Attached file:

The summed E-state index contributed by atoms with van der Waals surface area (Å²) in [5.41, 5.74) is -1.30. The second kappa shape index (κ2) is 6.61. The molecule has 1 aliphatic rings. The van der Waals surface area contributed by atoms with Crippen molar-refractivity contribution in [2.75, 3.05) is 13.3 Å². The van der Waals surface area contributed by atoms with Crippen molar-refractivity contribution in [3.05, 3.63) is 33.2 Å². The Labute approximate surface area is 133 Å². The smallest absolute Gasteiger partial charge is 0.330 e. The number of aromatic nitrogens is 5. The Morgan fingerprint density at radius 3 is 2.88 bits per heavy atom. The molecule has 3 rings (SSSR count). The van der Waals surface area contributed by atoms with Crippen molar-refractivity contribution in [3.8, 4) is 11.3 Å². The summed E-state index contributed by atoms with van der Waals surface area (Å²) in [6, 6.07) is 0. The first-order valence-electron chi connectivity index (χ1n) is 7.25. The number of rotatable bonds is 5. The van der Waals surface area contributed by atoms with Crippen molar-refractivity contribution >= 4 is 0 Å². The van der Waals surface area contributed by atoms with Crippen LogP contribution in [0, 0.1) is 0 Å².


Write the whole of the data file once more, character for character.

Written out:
The summed E-state index contributed by atoms with van der Waals surface area (Å²) in [5.41, 5.74) is -1.30. The second kappa shape index (κ2) is 6.61. The molecule has 1 aliphatic rings. The van der Waals surface area contributed by atoms with Crippen molar-refractivity contribution in [2.75, 3.05) is 13.3 Å². The van der Waals surface area contributed by atoms with Crippen molar-refractivity contribution in [3.05, 3.63) is 33.2 Å². The Labute approximate surface area is 133 Å². The smallest absolute Gasteiger partial charge is 0.330 e. The number of aromatic nitrogens is 5. The Morgan fingerprint density at radius 3 is 2.88 bits per heavy atom. The molecule has 3 rings (SSSR count). The van der Waals surface area contributed by atoms with Crippen molar-refractivity contribution in [3.8, 4) is 11.3 Å². The summed E-state index contributed by atoms with van der Waals surface area (Å²) in [6, 6.07) is 0. The first-order valence-electron chi connectivity index (χ1n) is 7.25. The number of rotatable bonds is 5. The van der Waals surface area contributed by atoms with Crippen molar-refractivity contribution >= 4 is 0 Å². The van der Waals surface area contributed by atoms with Crippen LogP contribution in [0, 0.1) is 0 Å².